Several ideas have become of good currency ranking higher in international policy agenda partly attributed to a matter of language and paradigm shift. Sustainable development, good governance (relating to wider set of environmentalism and democratisation) which are more appealing to Western publics are encompassing the concept of urban. A good example is the World Bank that moved from the ‘Site and Services’ projects it offered in the 1970s particularly housing to address challenges up the chain of housing delivery, corruption. Thus, it now mainly focuses on good governance of institutions that provide urban services. Struggling informal settlements upgrading in a world of rights, conflicts, environmental crisis has led to UN reintroduce the controversial term ‘slum’ into the habitat vocabulary, through the Cities Alliance initiative, “Cities Without Slums”. This is a dangerous term as Alan Gilbert warned on the negative connotation associated with it and the incite instant solutions by government so get rid of slums. Nevertheless, the UN introduced the initiative to particularly publicise the seriousness of informal settlements in developing countries to development financiers in efforts to attract more funding for slum upgrading.

Scope versus Strength in UN-Habitat Mandates Reform

One of the key influence to the proposal for establishment of UN Urban is the tensions between normative and operational work of UN Habitat. Financial incapacity is a major influence behind operational work overshadowing normative work. It is critical to consider that reducing UN Habitat’s scope (from operational and normative to just normative) will not reduce its strength as an ‘urban champion’. UN Habitat’s normative work is supported by non-earmarked core funding while operational work receives support through field projects, technical cooperation funds and special purpose funds. As operational budget, is greater than the critical normative, the organisation has been regarded as a consulting agency given the way to explore funding outside the UN for operational work. This has been attributed to decreasing core funding that left UN Habitat with no choice but to solicit operational work beyond the UN.

The Panel found that member states are worried about the declining normative work by the UN Habitat and the need to strengthen its normative role. Also, the funding trends also shows worrying figures regarding the future of normative work. In the SG’s report on reform of the development system, decline of funding over the past 10 years is noted as funding continue to decrease. UN Habitat’s budget comprise of UN regular budget allocations, UN Habitat and Human Settlements Foundation contributions and technical cooperation contributions. The decline of regular budget funding and the foundation’s general purpose funding for UN Habitat’s normative work (about 7 percent budget in 2016 or 11.5 percent if overhead are included) has led to increased reliance on technical cooperation funding and the foundation’s special purpose funding amounting to 88 percent of the overall funding in 2016. The panel highlighted the straying of UN Habitat from its mandate has led to loss of trust by its funding sources. It is critical to explore how the tighter focus on normative work will ensure adequate funding to sustain UN Habitat throughout the next twenty years given the ever-declining UN system funds. By reducing its scope, the proposal should make sure they do not weaken UN Habitat’s strength as the ‘urban champion’ in implementation of the NUA. Thus, research should be highlighted and play a critical role in bridging the normative work and operational work to be coordinated by the UN Urban. Elevation of the role of research will also strengthen the synergy between normative work and the operational work that will be coordinated by the newly established agency, UN Urban.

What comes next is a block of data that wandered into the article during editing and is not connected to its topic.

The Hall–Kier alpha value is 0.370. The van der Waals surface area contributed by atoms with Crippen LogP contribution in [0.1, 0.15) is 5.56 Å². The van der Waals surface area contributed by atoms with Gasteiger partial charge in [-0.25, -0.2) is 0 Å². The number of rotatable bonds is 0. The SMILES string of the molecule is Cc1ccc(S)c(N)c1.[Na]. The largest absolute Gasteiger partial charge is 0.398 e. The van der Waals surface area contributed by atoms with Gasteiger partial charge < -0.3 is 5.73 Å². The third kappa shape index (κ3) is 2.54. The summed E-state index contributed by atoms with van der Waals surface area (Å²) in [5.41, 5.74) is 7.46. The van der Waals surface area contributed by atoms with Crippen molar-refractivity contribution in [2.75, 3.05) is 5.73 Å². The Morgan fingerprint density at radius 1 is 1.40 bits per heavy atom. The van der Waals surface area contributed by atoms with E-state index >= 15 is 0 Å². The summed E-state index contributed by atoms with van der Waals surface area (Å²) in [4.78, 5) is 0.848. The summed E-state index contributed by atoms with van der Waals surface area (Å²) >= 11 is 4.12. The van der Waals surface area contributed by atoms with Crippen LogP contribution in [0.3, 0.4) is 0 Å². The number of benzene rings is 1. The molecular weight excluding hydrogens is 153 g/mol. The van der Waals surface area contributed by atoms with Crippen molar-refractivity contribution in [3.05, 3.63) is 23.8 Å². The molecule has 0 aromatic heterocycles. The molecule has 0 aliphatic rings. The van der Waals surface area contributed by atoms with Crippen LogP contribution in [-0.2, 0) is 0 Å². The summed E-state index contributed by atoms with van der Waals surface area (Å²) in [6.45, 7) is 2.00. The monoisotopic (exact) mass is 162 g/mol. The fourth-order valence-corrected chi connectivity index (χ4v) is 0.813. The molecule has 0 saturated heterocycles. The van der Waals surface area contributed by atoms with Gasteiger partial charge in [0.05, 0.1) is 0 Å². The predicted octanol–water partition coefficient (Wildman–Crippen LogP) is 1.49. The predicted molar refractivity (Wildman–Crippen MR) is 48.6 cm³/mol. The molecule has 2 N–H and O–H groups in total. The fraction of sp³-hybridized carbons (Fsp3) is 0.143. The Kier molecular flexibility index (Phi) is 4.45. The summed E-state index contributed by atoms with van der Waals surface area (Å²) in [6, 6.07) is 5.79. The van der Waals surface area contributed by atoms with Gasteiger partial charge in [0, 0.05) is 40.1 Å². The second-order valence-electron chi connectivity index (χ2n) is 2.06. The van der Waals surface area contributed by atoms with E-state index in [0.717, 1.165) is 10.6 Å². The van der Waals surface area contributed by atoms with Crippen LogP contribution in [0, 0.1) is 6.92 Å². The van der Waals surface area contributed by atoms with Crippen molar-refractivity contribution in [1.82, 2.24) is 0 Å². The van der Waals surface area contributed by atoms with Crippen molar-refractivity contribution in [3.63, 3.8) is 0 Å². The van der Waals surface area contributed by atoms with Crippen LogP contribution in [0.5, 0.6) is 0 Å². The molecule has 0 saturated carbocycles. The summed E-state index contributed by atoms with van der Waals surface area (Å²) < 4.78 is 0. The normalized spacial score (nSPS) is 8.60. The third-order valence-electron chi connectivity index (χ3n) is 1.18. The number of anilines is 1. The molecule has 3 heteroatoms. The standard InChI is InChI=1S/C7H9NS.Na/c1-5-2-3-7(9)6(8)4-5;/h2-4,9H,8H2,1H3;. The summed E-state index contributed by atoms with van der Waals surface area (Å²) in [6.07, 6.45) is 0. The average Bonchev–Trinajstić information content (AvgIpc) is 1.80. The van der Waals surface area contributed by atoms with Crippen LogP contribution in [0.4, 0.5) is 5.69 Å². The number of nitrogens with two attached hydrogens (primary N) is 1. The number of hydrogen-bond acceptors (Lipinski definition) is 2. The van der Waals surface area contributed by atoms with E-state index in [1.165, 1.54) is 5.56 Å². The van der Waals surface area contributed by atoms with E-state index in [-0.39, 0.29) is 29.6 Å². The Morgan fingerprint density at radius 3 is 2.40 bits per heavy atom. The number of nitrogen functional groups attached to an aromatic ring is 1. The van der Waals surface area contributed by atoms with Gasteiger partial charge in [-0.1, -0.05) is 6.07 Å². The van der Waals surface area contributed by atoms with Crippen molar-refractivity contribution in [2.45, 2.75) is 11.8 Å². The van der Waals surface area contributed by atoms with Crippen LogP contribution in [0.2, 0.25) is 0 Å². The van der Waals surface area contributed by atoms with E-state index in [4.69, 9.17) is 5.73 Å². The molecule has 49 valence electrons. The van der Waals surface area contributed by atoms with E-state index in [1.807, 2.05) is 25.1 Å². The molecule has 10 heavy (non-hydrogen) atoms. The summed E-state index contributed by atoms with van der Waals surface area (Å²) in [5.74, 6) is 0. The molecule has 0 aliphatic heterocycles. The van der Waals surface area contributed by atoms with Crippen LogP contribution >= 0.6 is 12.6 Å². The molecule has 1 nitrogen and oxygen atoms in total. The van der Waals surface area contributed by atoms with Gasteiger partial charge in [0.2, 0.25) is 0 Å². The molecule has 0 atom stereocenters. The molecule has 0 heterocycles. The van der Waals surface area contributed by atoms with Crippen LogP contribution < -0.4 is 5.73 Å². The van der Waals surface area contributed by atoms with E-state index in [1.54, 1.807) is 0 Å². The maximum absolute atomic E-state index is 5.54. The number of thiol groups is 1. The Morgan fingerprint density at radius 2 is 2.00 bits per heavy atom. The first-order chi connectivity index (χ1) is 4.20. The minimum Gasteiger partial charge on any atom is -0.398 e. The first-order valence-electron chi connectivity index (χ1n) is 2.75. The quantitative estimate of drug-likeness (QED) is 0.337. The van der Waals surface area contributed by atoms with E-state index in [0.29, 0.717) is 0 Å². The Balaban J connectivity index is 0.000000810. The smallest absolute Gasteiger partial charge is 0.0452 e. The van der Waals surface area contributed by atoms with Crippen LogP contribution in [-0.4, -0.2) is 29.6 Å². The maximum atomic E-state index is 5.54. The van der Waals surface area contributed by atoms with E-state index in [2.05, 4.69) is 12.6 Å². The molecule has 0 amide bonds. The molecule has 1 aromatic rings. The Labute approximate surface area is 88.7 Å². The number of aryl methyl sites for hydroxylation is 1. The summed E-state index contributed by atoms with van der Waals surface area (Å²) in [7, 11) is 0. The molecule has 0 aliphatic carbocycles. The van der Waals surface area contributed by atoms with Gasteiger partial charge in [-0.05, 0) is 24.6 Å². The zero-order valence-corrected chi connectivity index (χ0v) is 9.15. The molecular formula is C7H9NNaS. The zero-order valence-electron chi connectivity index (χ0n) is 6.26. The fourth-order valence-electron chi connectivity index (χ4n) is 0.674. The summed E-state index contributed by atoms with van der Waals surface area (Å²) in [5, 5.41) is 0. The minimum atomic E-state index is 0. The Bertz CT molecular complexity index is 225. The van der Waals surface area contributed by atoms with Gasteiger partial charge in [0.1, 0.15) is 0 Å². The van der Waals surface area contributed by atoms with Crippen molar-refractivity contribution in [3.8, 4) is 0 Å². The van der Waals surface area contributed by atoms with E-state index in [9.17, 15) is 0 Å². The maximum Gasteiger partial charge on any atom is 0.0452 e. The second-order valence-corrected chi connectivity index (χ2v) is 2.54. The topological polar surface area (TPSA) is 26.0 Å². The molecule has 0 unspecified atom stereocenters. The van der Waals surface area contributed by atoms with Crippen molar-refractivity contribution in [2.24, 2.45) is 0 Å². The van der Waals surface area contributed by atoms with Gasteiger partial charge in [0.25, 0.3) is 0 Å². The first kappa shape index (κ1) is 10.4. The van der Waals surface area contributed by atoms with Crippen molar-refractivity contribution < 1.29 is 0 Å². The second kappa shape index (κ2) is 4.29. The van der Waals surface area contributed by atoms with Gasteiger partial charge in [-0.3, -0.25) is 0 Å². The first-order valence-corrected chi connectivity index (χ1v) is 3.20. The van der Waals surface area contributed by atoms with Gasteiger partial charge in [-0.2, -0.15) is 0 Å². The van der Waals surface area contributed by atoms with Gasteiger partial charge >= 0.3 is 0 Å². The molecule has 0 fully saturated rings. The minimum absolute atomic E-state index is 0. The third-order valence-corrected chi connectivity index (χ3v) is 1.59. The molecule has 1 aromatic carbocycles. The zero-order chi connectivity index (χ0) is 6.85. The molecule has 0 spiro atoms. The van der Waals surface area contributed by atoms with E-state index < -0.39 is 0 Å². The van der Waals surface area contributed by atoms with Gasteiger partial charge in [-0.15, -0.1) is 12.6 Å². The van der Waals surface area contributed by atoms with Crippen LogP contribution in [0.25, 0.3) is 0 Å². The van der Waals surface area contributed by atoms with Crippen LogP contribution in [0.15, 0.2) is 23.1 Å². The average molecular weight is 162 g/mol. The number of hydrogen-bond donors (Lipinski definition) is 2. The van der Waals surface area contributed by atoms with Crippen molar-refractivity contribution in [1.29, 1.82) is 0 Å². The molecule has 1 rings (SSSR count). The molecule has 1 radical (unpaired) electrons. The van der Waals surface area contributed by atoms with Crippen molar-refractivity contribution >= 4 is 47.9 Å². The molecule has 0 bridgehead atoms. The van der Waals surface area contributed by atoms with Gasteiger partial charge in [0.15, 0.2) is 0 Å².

The successful establishment of UN Urban will be pivotal in placing urban agenda at the core of the UN system as various agencies contribute their share and collaborate. In the smoothening of normative and operational mandates of UN Habitat it is critical to ensure the strength of UN Habitat is enhanced for in events of the interest generated by establishment of UN Urban declines, UN Habitat remain the guardian agency of urban issues in the UN system.


Schön, Donald A (1971), Beyond the Stable State, Temple Smith, London, pages 123–124.

United Nations, (2017) Report of the High Level Independent Panel to Assess and Enhance Effectiveness of UN-Habitat. Advance Unedited Version 01 August 2017

Gilbert Alan (2008) The Return of the Slum: Does Language Matter? International Journal of Urban and Regional Research 31(4) 697–713


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Archimedes Muzenda
Archimedes Muzenda
Archimedes Muzenda is a senior researcher and director of policy advisory at the African Urban Institute. His latest book, Transpolitical Cities delves into the evolution of cities under the new forms of capitalism and socialism.